Lieutenant George Cairns VC, at the Battle of Pagoda Hill, Burma 13th March 1944 by David Rowlands (GL)
Half Price! - £280.00
<b>One ex-display print with slights damage to the border, and light dents and scratches which would be unnoticeable once framed.</b>
The Wounded Cuirassier by Theodore Gericault. (Y)
Half Price! - £25.00
 Often called the Last Patrol, the painting depicts a scene from the Boer war, showing a party of Lancers bringing a riderless horse back from patrol. Art prints reproduced by kind permission of the 9th / 12th Lancers.

The Empty Saddle by J P Beadle. (Y)
Half Price! - £25.00
Terence Cuneo has depicted a scene of street violence.  The angry mod hurls abuse, missiles and petrol bombs at the soldiers who are outnumbered and restricted in their ability to repsond.  Rioting of this sort became less prevalent through the increased efficiency of the Police and Army in containing it, but Terence Cuneos reconstruction typifies the dangerous situation the secuirty forces in Ulster faced during the 1970s.  Published in 1977 by the Army and Navy Club, Pall Mall, London.

The Tragedy of Ulster 1976 by Terence Cuneo. (B)
Half Price! - £80.00

 After the fall of the stronghold of Alesia in 52BC, Vercingetorix was the last Gallic Chieftain to submit to Caesar. Vercingetorix is shown arrivng on horseback at the gate of the Roamn fort, with Caesar shown a distance away in the fort. Henri Motte studied under Jean-Leon Gerome, and most of his works were shown at the Salon des Artistes Francais in Paris. His major works were of historical pieces such as this one and Hannibal Crossing the Rhone, both of these receiving a bronze medal at the 1900 Universal Exhibition in Paris. He was awarded Chevalier de la Legion dHonneur in 1892.

Vercingetorix Surrendering to Caesar by Henri-Paul Motte. (Y)
Half Price! - £35.00
 Icy rain adds its misery to the bitter conflict on Drumossie Moor. In the shadow of the Black Isle, two English ships on the waters of the Moray Firth, await the outcome of the decisive battle. Pounded by Cumberlands gunners and raked by steady musketry, the Princes brave men can make no headway. Although the Irish and French regulars refuse to give ground, the Jacobite lines gradually disintegrate. Tired, cold and hungry men flea past Culloden House for the relative safety of Inverness. On the Scottish right the Argyll Militia, supported by Hawleys Dragoons, tear down the walls of the Culwiniac and Culchunaig enclosures in an outflanking attack. Avochies men offer some resistance but Major Gillies McBean stands alone on the breach. He cuts down more than a dozen Argylls, including Lord Robert Kerr, who lies mortally wounded, but his foes are too many. The hero eventually falls to a vicious cut to the forehead, his thigh bone is also broken. Despite the cries of a mounted officer to save that brave man, the major is ruthlessly bayonetted, his back against the wall. The victory is complete and nothing more can be done. In the distance, the Young Pretender is forced to abandon the field and Scotlands hope of claiming the British Throne.

Battle of Culloden by Mark Churms.
Half Price! - £50.00
 OT34 Flamethrower tank and men of Col. Krickmans 6th Guards Tank Brigade take part in the Soviet counter attacks of 13th-27th September in defence of the southern factory district of Stalingrad before the final offensive in October.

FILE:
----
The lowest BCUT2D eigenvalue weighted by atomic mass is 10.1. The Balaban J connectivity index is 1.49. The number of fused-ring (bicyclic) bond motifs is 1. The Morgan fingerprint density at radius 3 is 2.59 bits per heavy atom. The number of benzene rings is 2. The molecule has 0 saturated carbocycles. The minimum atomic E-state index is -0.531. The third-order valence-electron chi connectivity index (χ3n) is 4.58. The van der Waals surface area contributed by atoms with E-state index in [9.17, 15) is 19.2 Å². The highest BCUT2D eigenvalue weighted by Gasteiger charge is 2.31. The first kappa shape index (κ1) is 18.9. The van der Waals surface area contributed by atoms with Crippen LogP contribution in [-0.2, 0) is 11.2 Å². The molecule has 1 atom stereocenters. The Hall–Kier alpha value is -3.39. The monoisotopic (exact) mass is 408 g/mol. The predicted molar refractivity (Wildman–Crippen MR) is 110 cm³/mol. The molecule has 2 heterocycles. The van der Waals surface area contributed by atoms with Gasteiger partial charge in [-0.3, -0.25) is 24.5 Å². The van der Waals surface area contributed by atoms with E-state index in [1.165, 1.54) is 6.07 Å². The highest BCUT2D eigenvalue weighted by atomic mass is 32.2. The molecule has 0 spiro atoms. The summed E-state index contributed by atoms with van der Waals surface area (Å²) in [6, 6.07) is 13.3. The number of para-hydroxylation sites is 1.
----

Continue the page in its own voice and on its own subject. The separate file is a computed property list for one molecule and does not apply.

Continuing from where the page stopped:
Motherland, The Battle of Stalingrad, September 1942 by David Pentland.
Half Price! - £95.00
Military art print of the Franco-Prussian war showing French Infantry defenders at the fortifications of Champigny.
The Defence of Champigny, November 30th 1870 by Edouard Detaille.
Half Price! - £20.00

 

SPORT PRINTS

Click above to see all of our sport art index - Eight random half price sport items are displayed to the right.

Some Current Half Price Sport Art Offers

 A product of United's magnificent youth policy, Nicky Butt has become an invaluable player in the most successful side in the club's history.  Gary Keane's portrayal of Nicky Butt captures the tenacity, determination and power of one of the country's leading midfield players.

Nicky Butt by Gary Keane.
Half Price! - £50.00
 Peter Deighan has superbly captured Jimmy White, John Parrot, Stephen Hendry, James Wattana, John Higgins, Ken Doherty, Ronnie OSullivan and of course the centrepiece, a magnificent study of former World Champion Steve Davis as he Ponders his next shot.  A must for all snooker rooms, clubs and players of this wonderful game.

Kings of the Baize II by Peter Deighan
Half Price! - £80.00
MC0042P. Tomahawk by Mark Churms.

Tomahawk by Mark Churms. (P)
Half Price! - £1000.00
 Twickenham, March 16th 1996.  England return to the running game to clinch victory in style over Ireland and retain the Five Nations Championship.

In Full Flight by Keith Fearon.
Half Price! - £80.00

 Ferrari F310.  1996.
Eddie Irvine by Michael Thompson.
Half Price! - £25.00
 Jenson Button.  Reanult R202
Young Gun by Michael Thompson.
Half Price! - £30.00
 Valentino Rossi on his way to a seventh Moto GP World Championship in the 2009 season on his Yamaha, scoring thirteen podium finishes, including six race wins, leaving him 45 points clear of his nearest rival.

Valentino Rossi by Ivan Berryman. (P)
Half Price! - £525.00
SFA7.  Galileo by Stephen Smith.

Galileo by Stephen Smith.
Half Price! - £70.00

Everything we obtain for this site is shown on the site, we do not have any more photos, crew lists or further information on any of the ships.

COPYRIGHT NOTICE. ALL IMAGES DISPLAYED ON THIS WEBSITE ARE PROTECTED BY  COPYRIGHT  LAW, AND ARE OWNED BY CRANSTON FINE ARTS OR THEIR RESPECTIVE OWNERS.  NO REPRODUCTION OR COPYING ALLOWED ON OTHER WEBSITES, BOOKS OR ARTICLES WITHOUT PRIOR AGREEMENT.

This website is owned by Cranston Fine Arts.  Torwood House, Torwoodhill Road, Rhu, Helensburgh, Scotland, G848LE

Contact: Tel: (+44) (0) 1436 820269.  Fax: (+44) (0) 1436 820473. Email:

Return to Home Page